Gene expression in the presence or absence of myelin assembly.

A. C. LeBlanc, J. F. Poduslo, C. Mezei

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16 Scopus citations


Regulation of myelin protein gene expression in the presence and absence of myelin assembly can be assessed using crushed or permanently transected adult sciatic nerves of rats. The P0 glycoprotein and the myelin basic protein (MBP) are the major myelin-specific proteins of the peripheral nervous system. The steady-state level of P0 and MBP messenger RNA was determined by dot-blot analysis of poly(A)+ RNA from crushed and transected nerves of rats at 35 days post operation. The rat P0-specific cDNA clone, pSN63c, and mouse MBP-specific cDNA clone, pHF43, were used as probes. The level and quality of the poly(A)+ RNA was assessed by in vitro translation and immunoprecipitation of the translation products with anti-chick P0 antibody. Comparison of the steady-state level of P0 and MBP transcripts and the level of anti-P0 immunoprecipitated translation products from RNA extracts of permanently transected, crushed, adult control and 21-day-old control rat nerves indicated that the level of P0 and MBP messages was significantly reduced in the permanently transected model, whereas it was restored to normal in the crushed sciatic nerve 35 days post injury. These results suggest that regulation of P0 and MBP gene expression most likely occurs at the transcriptional or post-transcriptional level in the two models of peripheral neuropathies. Northern blot analysis indicated the absence of differential splicing of the message in crushed or transected nerves. The experiments also indicate that these two important gene products required for myelin synthesis and assembly seem to be co-regulated. However, the data do not rule out the possibility that regulation of gene expression may also occur at the level of translation or post-translational processing.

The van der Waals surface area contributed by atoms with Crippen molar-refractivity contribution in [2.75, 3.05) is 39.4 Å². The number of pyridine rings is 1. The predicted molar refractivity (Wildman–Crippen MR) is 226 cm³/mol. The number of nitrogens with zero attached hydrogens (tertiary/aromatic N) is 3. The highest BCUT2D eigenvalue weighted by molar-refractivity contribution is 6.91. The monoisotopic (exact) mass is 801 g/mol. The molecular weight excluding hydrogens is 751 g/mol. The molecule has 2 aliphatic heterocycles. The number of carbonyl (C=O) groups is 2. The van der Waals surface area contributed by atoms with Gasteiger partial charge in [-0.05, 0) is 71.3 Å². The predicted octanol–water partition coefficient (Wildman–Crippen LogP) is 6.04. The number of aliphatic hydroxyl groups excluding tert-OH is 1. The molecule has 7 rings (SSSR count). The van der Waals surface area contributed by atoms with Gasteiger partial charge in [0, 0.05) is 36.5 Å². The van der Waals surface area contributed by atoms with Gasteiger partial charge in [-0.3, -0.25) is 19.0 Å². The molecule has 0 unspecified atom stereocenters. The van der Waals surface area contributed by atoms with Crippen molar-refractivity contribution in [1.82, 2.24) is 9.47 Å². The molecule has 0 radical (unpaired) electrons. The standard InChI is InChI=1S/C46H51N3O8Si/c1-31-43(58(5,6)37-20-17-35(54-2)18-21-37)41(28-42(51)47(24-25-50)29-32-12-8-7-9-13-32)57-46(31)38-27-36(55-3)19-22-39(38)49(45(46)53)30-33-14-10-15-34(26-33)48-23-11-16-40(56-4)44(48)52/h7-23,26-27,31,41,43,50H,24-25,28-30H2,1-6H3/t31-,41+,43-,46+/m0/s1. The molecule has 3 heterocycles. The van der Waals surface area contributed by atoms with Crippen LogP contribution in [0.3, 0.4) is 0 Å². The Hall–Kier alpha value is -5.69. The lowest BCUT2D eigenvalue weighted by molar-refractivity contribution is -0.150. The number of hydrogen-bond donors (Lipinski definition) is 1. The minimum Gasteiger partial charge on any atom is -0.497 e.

Original languageEnglish (US)
Pages (from-to)57-67
Number of pages11
JournalBrain Research
Issue number1
StatePublished - Apr 1987

ASJC Scopus subject areas

  • General Neuroscience
  • Molecular Biology
  • Clinical Neurology
  • Developmental Biology


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